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9 Outdated Office Tasks You Need to Know

Look at you! Your resume is full of great achievements and skills like "Proficient in all basic computer skills" and "Doubled Startup X's Likes through better audience engagement tactics." Through those, you've landed a great job that has the promise of turning into a wonderful career. You sit down at your desk, looking over the file folders, office stationery and phone — noting that these are old-fashioned office things you'll probably never use — and get to work. 

Then, the phone rings. And rings. You stare at it, brain racing as you try to recall how to answer in a polite, professional manner. Then it stops. Good, the call has gone to voicemail, but now you need to remember how to check your messages...

Sound like a nightmare scenario? For many workers, it's the reality of being comfortable saving a file to a flash drive but completely flummoxed when asked to file a document. Basic office skills are frequently thought of as things of the past, but most workplaces rely on them to function. Here are our top nine "old-fashioned" office skills you definitely need to know: 

Phone Skills

It comes down to the difference between a casual "Hello!" and an office-appropriate "Company Y, Firstname Lastname speaking." Likely, you will be asked to answer the phone a certain way by your employer. If not, be sure to ask your boss. Also, make sure you understand how to check your voicemail, transfer a call to someone else, and dial in- and out-of-office numbers before you make or take any calls. 

Filing

Just like the save button, the icon for folders on your computer is taken from its IRL counterpart. Sometimes things just have to be done on paper, and the best way to organize them is through filing. Most of the time you can expect filing to be done alphabetically, though ask your employer about your company's filing specifics.

Taking Minutes

Even been in a meeting where someone asks what happened in the last meeting and no one knew the answer? That's because no one took minutes. Different from notes, minutes are a record of what exactly happened at the meeting and include information like who was there (and who didn't make it), where the meeting was held, what was discussed, if votes were taken what the results were and how long the meeting lasted.

Letter Writing

Whether it's a cover letter, letter to a potential client or an offer letter to a new hire, the art of professional letter-writing is far from dead. Professional writing skills include a high standard of grammar, spelling, well-organized thoughts and conciseness.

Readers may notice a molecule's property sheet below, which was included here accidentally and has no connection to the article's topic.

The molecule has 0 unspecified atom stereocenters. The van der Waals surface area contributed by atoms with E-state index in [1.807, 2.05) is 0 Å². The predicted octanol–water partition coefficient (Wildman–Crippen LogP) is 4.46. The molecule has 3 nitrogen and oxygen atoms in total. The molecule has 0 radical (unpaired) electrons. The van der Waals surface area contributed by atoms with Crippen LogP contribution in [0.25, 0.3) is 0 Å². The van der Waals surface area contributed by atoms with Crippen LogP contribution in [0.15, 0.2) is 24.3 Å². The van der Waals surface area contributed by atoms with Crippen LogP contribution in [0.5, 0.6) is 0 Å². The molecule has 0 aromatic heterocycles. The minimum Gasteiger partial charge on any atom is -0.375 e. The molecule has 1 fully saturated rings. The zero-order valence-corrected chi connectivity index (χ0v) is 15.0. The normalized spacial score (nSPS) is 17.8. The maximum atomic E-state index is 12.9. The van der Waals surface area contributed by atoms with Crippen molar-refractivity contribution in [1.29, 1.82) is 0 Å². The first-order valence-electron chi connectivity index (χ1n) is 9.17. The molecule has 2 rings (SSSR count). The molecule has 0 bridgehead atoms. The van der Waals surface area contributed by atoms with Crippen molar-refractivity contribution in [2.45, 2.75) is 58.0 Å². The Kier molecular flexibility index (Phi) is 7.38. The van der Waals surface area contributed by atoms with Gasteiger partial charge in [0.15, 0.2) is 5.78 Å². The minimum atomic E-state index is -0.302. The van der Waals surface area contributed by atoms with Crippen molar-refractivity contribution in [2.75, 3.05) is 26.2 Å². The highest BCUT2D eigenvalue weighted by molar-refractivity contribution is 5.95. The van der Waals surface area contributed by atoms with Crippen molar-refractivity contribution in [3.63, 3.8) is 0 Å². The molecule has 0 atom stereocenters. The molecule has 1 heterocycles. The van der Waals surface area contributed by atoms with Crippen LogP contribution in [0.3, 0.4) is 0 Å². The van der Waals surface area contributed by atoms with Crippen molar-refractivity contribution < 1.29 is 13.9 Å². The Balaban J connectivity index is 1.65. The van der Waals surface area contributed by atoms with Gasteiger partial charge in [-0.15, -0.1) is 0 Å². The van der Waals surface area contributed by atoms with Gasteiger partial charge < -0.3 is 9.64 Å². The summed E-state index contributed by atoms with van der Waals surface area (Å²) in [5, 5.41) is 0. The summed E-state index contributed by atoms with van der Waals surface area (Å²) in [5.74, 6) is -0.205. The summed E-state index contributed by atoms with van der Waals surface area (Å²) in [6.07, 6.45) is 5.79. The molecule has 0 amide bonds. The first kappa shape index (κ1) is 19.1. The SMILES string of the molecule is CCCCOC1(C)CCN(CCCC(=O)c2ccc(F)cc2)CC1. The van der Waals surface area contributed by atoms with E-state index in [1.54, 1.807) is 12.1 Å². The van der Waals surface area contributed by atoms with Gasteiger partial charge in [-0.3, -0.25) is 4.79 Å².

Screening Calls/Visitors

If you're working in an administrative assistant-type position, you'll likely be asked to help screen calls and/or visitors. The trick is managing how to tell someone they cannot talk to or see your supervisor without offending them. Learning who to put through immediately, and who can wait, is essential to this skill. Check with your supervisor about their preferences. 

Managing a Calendar

This could mean managing your own work calendar or managing the calendar for your boss or a number of people in your office. Most importantly, you must make sure the calendar is up to date with meetings, vacations, retreats, etc. This will prevent anyone from being double booked, or scheduled for a meeting on their day off. 

Initiating Projects

Sometimes you'll be asked to initiate projects, and that means doing a little legwork. Project initiation can include research (show off those Google skills!), getting names and contact information for others involved in the project, creating outlines and compiling a list of goals and objectives.

Face-to-Face Conversations

Not all interaction can take place via text, phone call or email. Sometimes, you're going to have to be in the same room as someone to accomplish work tasks. When those situations arise, make sure you're prepared by having a way to take notes and a clear idea of what you are going to say. When typing, you can always send a clarification. When talking in-person, it's better to be completely "typo" free. 

Customer Service Skills

I worked for five years in the concession stand of a water park. There, I learned many things I'll never use again (like how to appropriately tell visitors to take cover because a cougar escaped from the neighboring zoo). However, I also learned one thing that has mattered at every job I've had since — good customer service. No matter what you do, the ability to interact with those you serve in a positive manner is priceless.

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Jobs, Workforce

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Portrait of Liz Simmons